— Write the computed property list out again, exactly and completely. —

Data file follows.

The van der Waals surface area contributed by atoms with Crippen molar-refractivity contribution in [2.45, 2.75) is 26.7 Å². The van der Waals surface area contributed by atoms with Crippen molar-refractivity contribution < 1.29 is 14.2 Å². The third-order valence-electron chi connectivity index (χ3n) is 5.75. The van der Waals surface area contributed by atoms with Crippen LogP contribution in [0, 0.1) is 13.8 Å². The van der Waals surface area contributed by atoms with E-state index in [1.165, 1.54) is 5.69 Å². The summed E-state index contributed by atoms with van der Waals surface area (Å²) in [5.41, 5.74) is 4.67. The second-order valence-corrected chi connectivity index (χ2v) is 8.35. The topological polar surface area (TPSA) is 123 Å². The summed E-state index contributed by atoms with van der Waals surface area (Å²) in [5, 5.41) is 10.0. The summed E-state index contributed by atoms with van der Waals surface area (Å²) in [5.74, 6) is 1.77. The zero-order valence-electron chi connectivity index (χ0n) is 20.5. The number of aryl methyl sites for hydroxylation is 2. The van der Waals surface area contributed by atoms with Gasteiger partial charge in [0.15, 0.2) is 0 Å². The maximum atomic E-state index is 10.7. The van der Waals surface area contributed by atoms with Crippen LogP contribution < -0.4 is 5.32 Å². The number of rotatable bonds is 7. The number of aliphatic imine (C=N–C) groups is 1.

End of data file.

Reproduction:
The van der Waals surface area contributed by atoms with Crippen molar-refractivity contribution in [2.45, 2.75) is 26.7 Å². The van der Waals surface area contributed by atoms with Crippen molar-refractivity contribution < 1.29 is 14.2 Å². The third-order valence-electron chi connectivity index (χ3n) is 5.75. The van der Waals surface area contributed by atoms with Crippen LogP contribution in [0, 0.1) is 13.8 Å². The van der Waals surface area contributed by atoms with E-state index in [1.165, 1.54) is 5.69 Å². The summed E-state index contributed by atoms with van der Waals surface area (Å²) in [5.41, 5.74) is 4.67. The second-order valence-corrected chi connectivity index (χ2v) is 8.35. The topological polar surface area (TPSA) is 123 Å². The summed E-state index contributed by atoms with van der Waals surface area (Å²) in [5, 5.41) is 10.0. The summed E-state index contributed by atoms with van der Waals surface area (Å²) in [5.74, 6) is 1.77. The zero-order valence-electron chi connectivity index (χ0n) is 20.5. The number of aryl methyl sites for hydroxylation is 2. The van der Waals surface area contributed by atoms with Gasteiger partial charge in [0.15, 0.2) is 0 Å². The maximum atomic E-state index is 10.7. The van der Waals surface area contributed by atoms with Crippen LogP contribution < -0.4 is 5.32 Å². The number of rotatable bonds is 7. The number of aliphatic imine (C=N–C) groups is 1.